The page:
So yes, compared to other medieval to Iron Age cultures, Scandinavian women really did stand out.

But did they fight alongside men?

Warrior Women in Written Sources

Shield Maiden figurine Viking Age Denmark, Odense

It would be extremely exaggerated to say that warrior women abounded in Old Norse society. Not even the written sources, where we have most of our information about such women, do women as such stand out as warriors. Men, on the other hand, appear to have been obliged to practice and excel in combat art – even commoners. They had annual parliaments where all free men had to appear carrying all the weapons they owned, and they could be fined if they did not possess the weapons appropriate to their rank. Only noblemen were expected to own expensive swords, but every commoner needed at least a battle-axe and a spear. This was because, if needed, every free man had to partake in the defense of their tribal land. So even among low-ranking farmers and other commoners, a free man was always supposed to be a warrior, and to be afraid of fighting was a deep shame for a man unless he got off the hook due to extreme talent at some craft or because he chose the path of seiðr.

Women were not in any way expected to own weapons or prove themselves as warriors or partake in battle and combat. But in such a warlike society, they were constantly surrounded by a warlike mentality and appear to have been engaged anyway. Many women would have known a little about fighting and weaponry, and in cases where women acted with warlike courage in order to help their outnumbered menfolk, they were appraised for that.

Several sources describing courageous women who took up arms despite having no chance against a large, heavy, trained warrior also suggest that a certain  gentlemanly behavior was expected of men; it would dishonor a man to use his strength against a woman, and if attacked by a woman he would attempt to just disarm her rather than harm her. Most women spent their girlhoods learning all the crafts needed for the community´s survival, including medicine and surgery, and had no time to set aside for combat practice. Most boys, however, were under obligation to set aside time for that. By the time they were grown, the greatest difference between the sexes would have been that men were expert at all sorts of martial arts while women were expert at transforming fiber into clothing and sails and shoes, and at mending wounds and making plant medicine and running farms.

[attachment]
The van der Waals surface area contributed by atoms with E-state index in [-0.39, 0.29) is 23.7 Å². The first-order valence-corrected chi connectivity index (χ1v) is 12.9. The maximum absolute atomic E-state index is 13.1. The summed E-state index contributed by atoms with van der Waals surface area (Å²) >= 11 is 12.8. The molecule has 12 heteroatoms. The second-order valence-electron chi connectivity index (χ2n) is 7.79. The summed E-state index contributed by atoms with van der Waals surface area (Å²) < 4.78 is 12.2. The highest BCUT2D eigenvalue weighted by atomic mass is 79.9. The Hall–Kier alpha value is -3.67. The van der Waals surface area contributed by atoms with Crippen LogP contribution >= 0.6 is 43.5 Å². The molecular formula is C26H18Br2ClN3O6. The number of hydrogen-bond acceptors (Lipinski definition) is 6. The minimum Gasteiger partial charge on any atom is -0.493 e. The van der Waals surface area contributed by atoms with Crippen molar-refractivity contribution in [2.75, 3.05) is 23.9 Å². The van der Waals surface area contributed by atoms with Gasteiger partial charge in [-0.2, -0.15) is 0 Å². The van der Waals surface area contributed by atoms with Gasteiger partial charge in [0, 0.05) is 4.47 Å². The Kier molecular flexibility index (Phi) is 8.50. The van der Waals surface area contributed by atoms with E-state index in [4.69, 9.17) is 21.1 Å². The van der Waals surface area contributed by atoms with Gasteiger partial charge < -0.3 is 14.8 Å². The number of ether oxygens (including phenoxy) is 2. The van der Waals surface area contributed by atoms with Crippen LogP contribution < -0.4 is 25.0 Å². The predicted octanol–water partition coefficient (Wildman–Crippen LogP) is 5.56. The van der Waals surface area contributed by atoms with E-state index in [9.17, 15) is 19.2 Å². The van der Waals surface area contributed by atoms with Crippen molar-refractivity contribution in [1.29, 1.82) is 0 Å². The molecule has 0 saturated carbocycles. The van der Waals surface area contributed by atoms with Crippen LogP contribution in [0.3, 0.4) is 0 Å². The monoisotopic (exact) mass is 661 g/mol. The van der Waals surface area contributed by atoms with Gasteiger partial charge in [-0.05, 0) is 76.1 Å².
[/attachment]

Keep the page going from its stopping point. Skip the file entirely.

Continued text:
However, as mentioned before, there were high-ranking noble clans where the work of young maidens could be done by servants. In such clans, it appears that girls who wished to train in battle were allowed to do that, and nobody raised an eyebrow. This is where we are most likely to find women carrying arms and acting like warriors, but we still do not know to what extent they actually partook in battle on an equal standing as their brothers. Also, while an army would have consisted of all the free men of the tribe regardless of rank, only a very few, high-ranking women would have been present.

Around the year 1200, the Danish historian Saxo Grammaticus wrote, in his Gesta Danorum (The History of the Danish People) several passages concerning warrior women. In chapter six, he summed up what he believed had been a past, pagan tendency:

“And that no one may wonder that this sex labored at warfare, I will make a brief digression, in order to give a short account of the estate and character of such women. There were once women among the Danes who dressed themselves to look like men, and devoted almost every instant of their lives to the pursuit of war, that they might not suffer their valor to be unstrung or dulled by the infection of luxury. For they abhorred all dainty living, and used to harden their minds and bodies with toil and endurance.

They put away all the softness and lightmindedness of women, and inured their womanish spirit to masculine ruthlessness. They sought, moreover, so zealously to be skilled in warfare, that they might have been thought to unsex themselves.

Those, especially, who had either force of character or tall and comely persons, used to enter this kind of life. These women therefore (just as if they had forgotten their natural estate, and preferred sternness to soft words) offered war rather than kisses, and would rather taste blood than lips, and went about the business of arms more than that of armorers. They devoted those hands to the lance which they should rather have applied to the loom. They assailed men with their spears whom they could have melted with their looks, they thought of death and not of dalliance.”

In chapter 8, we hear of more such women, ready to attend the legendary Battle of Brávellir, which may have taken place around the year 750:

“Now out of Lejre came Hortar and Borgar, and also Belgi and Beigad, to whom were added Bari and Toli. Now out of the town of Sle, under the (female) captains Hetha (Heid) and Wisna, with Hákon Cut-Cheek came Tummi the Sail-Maker. On these captains, who had the bodies of women, nature bestowed the souls of men. Vebjörg was also inspired with the same spirit….